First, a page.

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A Conceptual Exploration of How the Pursuit of Sustainable Energy Development Is Implicit in the Genuine Progress Indicator

David Cook, Brynhildur Davíðsdóttir and Ingunn Gunnarsdóttir
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David Cook: Faculty of Economics, University of Iceland, Sæmundargötu 2, 102 Reykjavík, Iceland
Brynhildur Davíðsdóttir: Faculty of Environment and Life Sciences, University of Iceland, Sæmundargötu 2, 102 Reykjavík, Iceland
Ingunn Gunnarsdóttir: Landsvirkjun, Háaleitisbraut 68, 103 Reykjavík, Iceland

Energies, 2022, vol. 15, issue 6, 1-0

Abstract: The Sustainable Development Goals (SDGs) represent a bridging point between the old, neoclassical, growth-based model of the economy and newer, emerging paradigms, such as the well-being economy. The importance of growth in Gross Domestic Product (GDP) is recognized within the SDGs, however, in addition, Target 19 of Goal 17 advocates the adoption of alternative measures of economic well-being. The Genuine Progress Indicator (GPI) has been found to be the indicator of alternative economic well-being most aligned with the SDGs. On the basis that increased, high-quality energy use leads to expanded macro-economic activity, as measured by GDP, this study conducts a conceptual exploration of the extent to which the pursuit of sustainable energy development (SED) can enhance GPI outcomes. Based on a recent Icelandic GPI study, a total of 46 SED themes were found to be linkable to 16 of its 39 sub-indicators, including 8 cost deductions and 7 benefit additions. The frequency of these was as follows: sustainable energy production (10), sustainable energy consumption (10), energy security (8), nature conservation (8), social benefits (7) and economically efficient energy system (3). The main implication of the study outcomes is that the pursuit of SED is likely to have considerable benefits in terms of fulfilling energy and climate policy, but also co-benefits with regard to the promulgation of economic and societal well-being, as reflected in the GPI. These outcomes, although applicable to Iceland, have ramifications for all nations who are simultaneously striving for greater economic prosperity, whilst tackling climate change and striving to deliver equitable, environmentally sound and resilient energy systems.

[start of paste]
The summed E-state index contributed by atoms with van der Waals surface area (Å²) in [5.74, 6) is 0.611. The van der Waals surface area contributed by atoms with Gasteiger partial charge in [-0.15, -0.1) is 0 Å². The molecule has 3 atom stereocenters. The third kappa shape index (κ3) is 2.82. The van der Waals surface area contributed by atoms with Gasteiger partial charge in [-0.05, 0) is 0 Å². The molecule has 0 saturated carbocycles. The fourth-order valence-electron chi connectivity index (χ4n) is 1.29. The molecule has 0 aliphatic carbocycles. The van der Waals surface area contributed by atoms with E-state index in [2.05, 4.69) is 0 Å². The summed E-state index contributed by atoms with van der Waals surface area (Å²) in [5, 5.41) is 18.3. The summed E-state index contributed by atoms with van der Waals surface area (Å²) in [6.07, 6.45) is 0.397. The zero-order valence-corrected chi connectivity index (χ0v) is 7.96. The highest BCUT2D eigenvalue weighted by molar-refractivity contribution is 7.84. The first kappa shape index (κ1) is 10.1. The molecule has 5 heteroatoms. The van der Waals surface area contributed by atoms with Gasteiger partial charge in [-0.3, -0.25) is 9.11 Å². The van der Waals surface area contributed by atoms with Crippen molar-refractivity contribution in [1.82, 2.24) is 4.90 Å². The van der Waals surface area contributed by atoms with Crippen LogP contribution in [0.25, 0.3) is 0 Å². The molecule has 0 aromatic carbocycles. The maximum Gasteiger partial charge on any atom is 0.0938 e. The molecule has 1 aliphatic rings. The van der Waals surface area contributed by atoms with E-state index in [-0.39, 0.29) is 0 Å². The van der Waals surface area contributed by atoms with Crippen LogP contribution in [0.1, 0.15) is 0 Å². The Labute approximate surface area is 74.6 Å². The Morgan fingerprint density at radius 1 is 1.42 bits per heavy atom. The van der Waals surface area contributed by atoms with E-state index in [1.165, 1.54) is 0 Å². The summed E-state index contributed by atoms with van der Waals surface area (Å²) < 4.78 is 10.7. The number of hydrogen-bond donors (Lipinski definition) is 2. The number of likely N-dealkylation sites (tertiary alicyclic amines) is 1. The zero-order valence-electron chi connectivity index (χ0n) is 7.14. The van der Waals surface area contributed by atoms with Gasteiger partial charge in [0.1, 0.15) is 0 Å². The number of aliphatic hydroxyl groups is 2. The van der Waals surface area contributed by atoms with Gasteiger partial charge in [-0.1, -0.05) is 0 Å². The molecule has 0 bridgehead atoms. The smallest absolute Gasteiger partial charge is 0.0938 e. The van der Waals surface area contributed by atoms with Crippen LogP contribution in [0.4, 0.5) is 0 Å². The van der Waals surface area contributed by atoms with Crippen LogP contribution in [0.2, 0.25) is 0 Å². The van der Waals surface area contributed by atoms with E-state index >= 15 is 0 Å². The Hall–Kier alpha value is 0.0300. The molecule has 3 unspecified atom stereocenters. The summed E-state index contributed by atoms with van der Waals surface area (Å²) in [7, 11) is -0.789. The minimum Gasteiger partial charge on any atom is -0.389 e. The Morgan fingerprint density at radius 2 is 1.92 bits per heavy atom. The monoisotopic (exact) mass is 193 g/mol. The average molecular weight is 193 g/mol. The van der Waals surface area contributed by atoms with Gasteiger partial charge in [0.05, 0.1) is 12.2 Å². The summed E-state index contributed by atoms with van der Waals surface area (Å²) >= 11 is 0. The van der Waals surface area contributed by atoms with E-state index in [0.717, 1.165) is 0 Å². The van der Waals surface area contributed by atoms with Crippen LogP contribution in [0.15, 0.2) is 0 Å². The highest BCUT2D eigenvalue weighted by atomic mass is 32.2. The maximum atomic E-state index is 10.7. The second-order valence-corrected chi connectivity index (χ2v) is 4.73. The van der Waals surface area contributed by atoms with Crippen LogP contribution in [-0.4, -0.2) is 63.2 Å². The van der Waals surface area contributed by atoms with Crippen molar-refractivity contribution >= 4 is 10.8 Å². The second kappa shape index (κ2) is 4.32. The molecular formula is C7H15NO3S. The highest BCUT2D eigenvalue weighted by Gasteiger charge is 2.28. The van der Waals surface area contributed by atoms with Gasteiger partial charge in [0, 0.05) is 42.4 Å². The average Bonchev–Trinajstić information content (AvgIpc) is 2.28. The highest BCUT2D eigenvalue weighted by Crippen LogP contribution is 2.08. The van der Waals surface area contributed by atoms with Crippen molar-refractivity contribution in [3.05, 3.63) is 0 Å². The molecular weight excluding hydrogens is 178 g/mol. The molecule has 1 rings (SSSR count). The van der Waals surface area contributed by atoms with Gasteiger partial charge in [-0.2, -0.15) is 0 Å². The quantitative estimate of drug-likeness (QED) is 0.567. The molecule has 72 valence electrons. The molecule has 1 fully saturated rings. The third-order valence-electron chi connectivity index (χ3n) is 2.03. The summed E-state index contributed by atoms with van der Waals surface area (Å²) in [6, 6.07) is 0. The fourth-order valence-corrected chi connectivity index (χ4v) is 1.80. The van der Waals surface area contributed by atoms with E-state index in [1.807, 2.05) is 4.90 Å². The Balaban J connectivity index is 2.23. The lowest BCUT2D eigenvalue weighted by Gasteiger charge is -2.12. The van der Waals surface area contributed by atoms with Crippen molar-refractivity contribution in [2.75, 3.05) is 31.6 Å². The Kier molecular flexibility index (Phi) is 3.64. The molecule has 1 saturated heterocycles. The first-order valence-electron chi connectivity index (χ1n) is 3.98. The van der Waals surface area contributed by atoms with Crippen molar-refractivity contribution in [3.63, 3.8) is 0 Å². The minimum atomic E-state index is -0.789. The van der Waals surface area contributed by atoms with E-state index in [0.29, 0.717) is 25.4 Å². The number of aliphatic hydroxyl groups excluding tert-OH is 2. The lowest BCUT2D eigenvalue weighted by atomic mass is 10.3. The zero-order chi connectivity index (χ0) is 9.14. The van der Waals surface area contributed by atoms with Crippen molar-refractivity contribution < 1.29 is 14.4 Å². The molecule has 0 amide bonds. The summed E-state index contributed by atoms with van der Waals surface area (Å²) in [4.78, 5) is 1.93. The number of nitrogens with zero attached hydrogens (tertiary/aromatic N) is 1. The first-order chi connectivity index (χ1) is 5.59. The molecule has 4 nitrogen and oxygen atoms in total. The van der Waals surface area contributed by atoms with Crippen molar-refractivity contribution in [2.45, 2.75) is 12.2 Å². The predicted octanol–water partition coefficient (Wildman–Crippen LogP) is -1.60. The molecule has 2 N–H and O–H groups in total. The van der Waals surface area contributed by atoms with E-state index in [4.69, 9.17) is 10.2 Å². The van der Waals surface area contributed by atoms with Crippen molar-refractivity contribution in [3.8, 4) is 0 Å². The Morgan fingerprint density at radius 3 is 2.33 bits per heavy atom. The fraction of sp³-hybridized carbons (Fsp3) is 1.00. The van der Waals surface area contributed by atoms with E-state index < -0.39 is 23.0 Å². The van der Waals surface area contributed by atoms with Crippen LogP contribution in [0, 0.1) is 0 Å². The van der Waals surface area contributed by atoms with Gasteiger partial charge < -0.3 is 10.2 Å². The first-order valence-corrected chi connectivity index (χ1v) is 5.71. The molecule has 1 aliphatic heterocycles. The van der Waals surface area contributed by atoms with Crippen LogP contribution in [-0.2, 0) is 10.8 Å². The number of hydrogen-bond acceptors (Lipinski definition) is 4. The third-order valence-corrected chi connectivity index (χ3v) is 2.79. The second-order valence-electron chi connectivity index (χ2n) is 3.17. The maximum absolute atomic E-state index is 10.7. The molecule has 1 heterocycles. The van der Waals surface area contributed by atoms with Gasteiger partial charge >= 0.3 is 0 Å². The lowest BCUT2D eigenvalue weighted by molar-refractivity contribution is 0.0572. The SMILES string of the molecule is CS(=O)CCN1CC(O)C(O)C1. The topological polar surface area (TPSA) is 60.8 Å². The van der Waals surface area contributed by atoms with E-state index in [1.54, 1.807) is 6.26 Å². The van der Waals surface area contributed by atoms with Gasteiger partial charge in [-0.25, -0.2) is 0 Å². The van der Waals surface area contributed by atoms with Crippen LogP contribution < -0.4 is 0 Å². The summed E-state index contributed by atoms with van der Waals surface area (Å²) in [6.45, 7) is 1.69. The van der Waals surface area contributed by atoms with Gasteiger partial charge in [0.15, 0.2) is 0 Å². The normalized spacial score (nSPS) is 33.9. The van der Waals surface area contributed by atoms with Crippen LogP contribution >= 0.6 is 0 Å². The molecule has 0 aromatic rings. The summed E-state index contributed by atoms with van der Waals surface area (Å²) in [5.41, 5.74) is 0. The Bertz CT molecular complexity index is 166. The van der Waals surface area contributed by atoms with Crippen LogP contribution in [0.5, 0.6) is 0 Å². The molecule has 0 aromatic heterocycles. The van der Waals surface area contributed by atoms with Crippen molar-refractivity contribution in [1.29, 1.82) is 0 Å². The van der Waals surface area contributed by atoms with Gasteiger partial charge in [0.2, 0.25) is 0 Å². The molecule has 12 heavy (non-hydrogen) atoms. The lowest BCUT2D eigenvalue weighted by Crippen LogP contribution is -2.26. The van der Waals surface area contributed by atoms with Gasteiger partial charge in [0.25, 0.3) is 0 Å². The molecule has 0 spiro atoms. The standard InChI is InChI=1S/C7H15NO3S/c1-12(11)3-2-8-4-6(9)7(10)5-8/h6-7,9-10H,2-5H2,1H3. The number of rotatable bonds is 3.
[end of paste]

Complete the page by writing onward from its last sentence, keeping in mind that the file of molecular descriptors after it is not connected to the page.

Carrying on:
Keywords: economic well-being; energy; linkages; sustainability; sustainable development; trade-offs (search for similar items in EconPapers)
JEL-codes: Q Q0 Q4 Q40 Q41 Q42 Q43 Q47 Q48 Q49 (search for similar items in EconPapers)
Date: 2022
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